The Changing Nature of Compliance Risk; Passing a Compliance Exam Is the Easy Part
Barefoot, Jo Ann S., ABA Banking Journal
Science-fiction writer Ray Bradbury said, "Living at risk is stepping off the cliff and building your wings on the way down."
In-flight wing-building is a good analogy for banks' efforts to transform their compliance programs into useful risk-management systems.
Bank compliance systems largely developed in response to risks that arose 20 years ago. They have been revised and extended onto over the intervening years, but in most banks they have not been fundamentally re-engineered.
The risk these old systems were created to meet was the compliance examination. When regulators began conducting these specialized exams in the 1970s, virtually all banks appointed compliance officers and set up basic compliance programs. Since then, the programs have been driven, and evaluated, by the goal of getting a good examination.
A "clean exam" has been equated with low compliance risk.
Well, no more. The six scariest words in the compliance world today are:, "But we got a clean exam!"
Banks that continue to view the examination as the only risk arena for compliance are in danger of missing problems that could do them much more harm than any but the harshest examination-based enforcement action.
Consider the fair-lending enforcement cases that have been pursued by the Department of Justice. Most of the practices involved in these cases had previously been looked at by bank examiners and not cited as illegal.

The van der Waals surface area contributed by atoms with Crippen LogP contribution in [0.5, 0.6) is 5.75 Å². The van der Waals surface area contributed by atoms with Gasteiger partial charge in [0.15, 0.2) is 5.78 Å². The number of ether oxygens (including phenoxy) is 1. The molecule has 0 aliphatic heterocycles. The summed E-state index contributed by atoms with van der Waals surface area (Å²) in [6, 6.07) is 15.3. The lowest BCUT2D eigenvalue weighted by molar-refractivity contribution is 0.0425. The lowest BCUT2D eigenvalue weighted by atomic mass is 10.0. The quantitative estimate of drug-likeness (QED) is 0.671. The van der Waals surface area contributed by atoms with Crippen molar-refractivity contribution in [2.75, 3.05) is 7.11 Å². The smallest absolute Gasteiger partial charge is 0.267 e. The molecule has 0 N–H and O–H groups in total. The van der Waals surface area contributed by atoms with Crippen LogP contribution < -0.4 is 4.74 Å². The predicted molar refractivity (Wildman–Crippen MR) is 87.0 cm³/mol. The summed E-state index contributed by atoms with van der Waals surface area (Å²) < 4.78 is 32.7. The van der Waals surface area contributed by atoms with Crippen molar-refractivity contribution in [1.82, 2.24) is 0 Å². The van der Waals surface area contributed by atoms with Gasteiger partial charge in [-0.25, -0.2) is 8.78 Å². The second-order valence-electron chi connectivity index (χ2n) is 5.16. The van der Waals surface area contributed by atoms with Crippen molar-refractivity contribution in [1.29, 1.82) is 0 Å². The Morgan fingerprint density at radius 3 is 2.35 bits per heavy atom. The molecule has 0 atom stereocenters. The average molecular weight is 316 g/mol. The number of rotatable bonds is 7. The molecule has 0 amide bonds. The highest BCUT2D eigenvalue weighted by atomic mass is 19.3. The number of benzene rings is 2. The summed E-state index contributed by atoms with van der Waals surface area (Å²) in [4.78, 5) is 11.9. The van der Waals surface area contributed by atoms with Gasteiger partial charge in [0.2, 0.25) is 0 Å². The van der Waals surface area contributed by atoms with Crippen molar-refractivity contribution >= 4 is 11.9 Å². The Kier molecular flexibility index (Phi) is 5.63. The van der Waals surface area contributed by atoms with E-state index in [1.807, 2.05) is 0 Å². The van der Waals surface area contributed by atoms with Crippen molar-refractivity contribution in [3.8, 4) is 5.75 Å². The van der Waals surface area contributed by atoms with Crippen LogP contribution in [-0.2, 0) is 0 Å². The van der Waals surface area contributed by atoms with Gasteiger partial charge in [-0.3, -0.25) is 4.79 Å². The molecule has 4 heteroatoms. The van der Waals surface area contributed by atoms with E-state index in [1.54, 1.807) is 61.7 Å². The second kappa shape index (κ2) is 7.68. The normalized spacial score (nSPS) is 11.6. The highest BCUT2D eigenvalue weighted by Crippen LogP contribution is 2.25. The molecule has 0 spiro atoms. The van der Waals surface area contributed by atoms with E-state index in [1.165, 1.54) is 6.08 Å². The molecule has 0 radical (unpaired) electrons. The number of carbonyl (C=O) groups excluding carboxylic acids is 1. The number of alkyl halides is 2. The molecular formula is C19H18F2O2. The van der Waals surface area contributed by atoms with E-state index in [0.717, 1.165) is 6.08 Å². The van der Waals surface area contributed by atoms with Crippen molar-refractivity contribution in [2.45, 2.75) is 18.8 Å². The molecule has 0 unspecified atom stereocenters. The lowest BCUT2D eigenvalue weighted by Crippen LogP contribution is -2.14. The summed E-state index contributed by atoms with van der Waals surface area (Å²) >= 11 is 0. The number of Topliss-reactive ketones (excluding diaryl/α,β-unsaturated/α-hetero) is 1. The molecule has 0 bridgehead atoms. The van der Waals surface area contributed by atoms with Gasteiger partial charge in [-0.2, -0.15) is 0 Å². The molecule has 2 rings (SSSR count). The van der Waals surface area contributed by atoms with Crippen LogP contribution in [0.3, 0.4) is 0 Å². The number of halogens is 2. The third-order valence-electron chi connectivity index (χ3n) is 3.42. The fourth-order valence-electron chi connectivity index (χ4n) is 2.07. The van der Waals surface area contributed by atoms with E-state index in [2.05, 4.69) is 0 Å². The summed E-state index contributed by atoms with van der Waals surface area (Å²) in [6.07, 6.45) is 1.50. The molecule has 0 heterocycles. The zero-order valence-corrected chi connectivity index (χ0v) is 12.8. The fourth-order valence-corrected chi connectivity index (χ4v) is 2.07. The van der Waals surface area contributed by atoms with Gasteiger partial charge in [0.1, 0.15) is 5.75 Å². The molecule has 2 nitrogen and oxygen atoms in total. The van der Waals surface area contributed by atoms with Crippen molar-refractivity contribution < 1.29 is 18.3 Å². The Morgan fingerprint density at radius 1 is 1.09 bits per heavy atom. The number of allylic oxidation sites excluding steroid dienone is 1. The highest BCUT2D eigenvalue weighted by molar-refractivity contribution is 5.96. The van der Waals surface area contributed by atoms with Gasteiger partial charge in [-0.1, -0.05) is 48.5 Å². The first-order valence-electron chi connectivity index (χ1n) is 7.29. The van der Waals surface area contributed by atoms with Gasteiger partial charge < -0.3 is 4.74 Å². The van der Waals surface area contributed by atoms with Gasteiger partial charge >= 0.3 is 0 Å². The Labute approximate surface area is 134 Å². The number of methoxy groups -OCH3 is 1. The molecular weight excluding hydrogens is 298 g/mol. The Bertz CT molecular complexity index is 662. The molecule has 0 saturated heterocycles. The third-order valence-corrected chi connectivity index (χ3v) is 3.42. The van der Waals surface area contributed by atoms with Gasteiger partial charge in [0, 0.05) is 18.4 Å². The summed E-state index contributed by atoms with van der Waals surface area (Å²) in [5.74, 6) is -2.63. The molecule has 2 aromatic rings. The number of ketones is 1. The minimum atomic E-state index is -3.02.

Examiners knew for years, for example, that Chevy Chase Savings did not have branches in African-American neighborhoods. They had undoubtedly done Regulation B reviews of every depository institution sued by Justice. Some of these banks may have adopted the practices that triggered their Justice investigations only recently, but there is no question that many had been engaged in them for some time--through several or even many examinations.
Indeed, these institutions probably had "clean exams." But they ended up facing the apex of compliance risks--formal enforcement by Justice.
Traditional efforts are inadequate
Today, two things are happening that make traditional compliance programs inadequate:
First, sources of risk are proliferating beyond the primary regulator and its …
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Publication information: Article title: The Changing Nature of Compliance Risk; Passing a Compliance Exam Is the Easy Part. Contributors: Barefoot, Jo Ann S. - Author. Journal title: ABA Banking Journal. Volume: 89. Issue: 6 Publication date: June 1997. Page number: 28+. © 2009 Simmons-Boardman Publishing Corporation. COPYRIGHT 1997 Gale Group.
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